11:17 23 February
11:15 23 February
10:15 23 February

No incident during OSCE contact line monitoring

The OSCE">OSCE monitoring held on the line of contact between Azerbaijani and Armenian troops passed without incidents, the Azerbaijani Defense Ministry told APA on Feb. 16.


The monitoring was held under the mandate of the OSCE Chairperson-in-Office Personal Representative along the line of contact near Kokhanabi village of Azerbaijan’s Tovuz district.


On the Azerbaijani side, the monitoring was conducted by field assistants of Personal Representative of the OSCE Chairman-in-Office Ghenadie Petrica and Peter Svedberg.


In the territory of Azerbaijan occupied and controlled by Armenian armed forces, the monitoring was held by Personal Representative’s field assistants Jiri Aberle and Hristo Hristov.


The Nagorno-Karabakh conflict entered its modern phase when the Armenian SRR made territorial claims against the Azerbaijani SSR in 1988.


A fierce war broke out between Azerbaijan and Armenia over the Nagorno-Karabakh region of Azerbaijan. As a result of the war, Armenian armed forces occupied some 20 percent of Azerbaijani territory which includesNagorno-Karabakh and seven adjacent districts (Lachin, Kalbajar,Aghdam,Fuzuli, Jabrayil, Gubadli and Zangilan), and over a million Azerbaijanis became refugees and internally displaced people.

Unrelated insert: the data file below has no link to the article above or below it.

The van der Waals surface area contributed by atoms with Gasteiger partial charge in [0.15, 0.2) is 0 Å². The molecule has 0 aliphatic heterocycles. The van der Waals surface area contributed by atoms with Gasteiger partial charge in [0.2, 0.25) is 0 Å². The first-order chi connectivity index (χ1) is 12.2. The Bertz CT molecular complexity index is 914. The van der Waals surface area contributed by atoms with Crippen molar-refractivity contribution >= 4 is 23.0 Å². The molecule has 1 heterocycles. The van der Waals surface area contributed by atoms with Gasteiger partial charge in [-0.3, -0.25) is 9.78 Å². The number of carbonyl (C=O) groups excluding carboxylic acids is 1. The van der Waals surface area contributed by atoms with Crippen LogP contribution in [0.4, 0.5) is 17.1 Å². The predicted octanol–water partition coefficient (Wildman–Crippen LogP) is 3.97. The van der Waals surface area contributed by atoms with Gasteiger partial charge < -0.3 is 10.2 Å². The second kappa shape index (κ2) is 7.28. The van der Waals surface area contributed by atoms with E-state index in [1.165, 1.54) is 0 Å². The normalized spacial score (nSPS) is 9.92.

The military operations finally came to an end when Azerbaijan and Armenia signed a ceasefire agreement in Bishkek in 1994.


Dealing with the settlement of the Nagorno-Karabakh conflict is theOSCEMinsk Group, which was created after the meeting of the CSCE (OSCEafter the Budapest summit held in Dec.1994) Ministerial Council in Helsinki on 24 March 1992. The Group’s members include Azerbaijan, Armenia, Russia, the United States, France, Italy, Germany, Turkey, Belarus, Finland and Sweden.


Besides, the OSCE Minsk Group has a co-chairmanship institution, comprised of Russian, the US and French co-chairs, which began operating in 1996.


Resolutions 822, 853, 874 and 884 of the UN Security Council, which were passed in short intervals in 1993, and other resolutions adopted by the UN General Assembly, PACE, OSCE, OIC, and other organizations require Armenia to unconditionally withdraw its troops from Nagorno-Karabakh.

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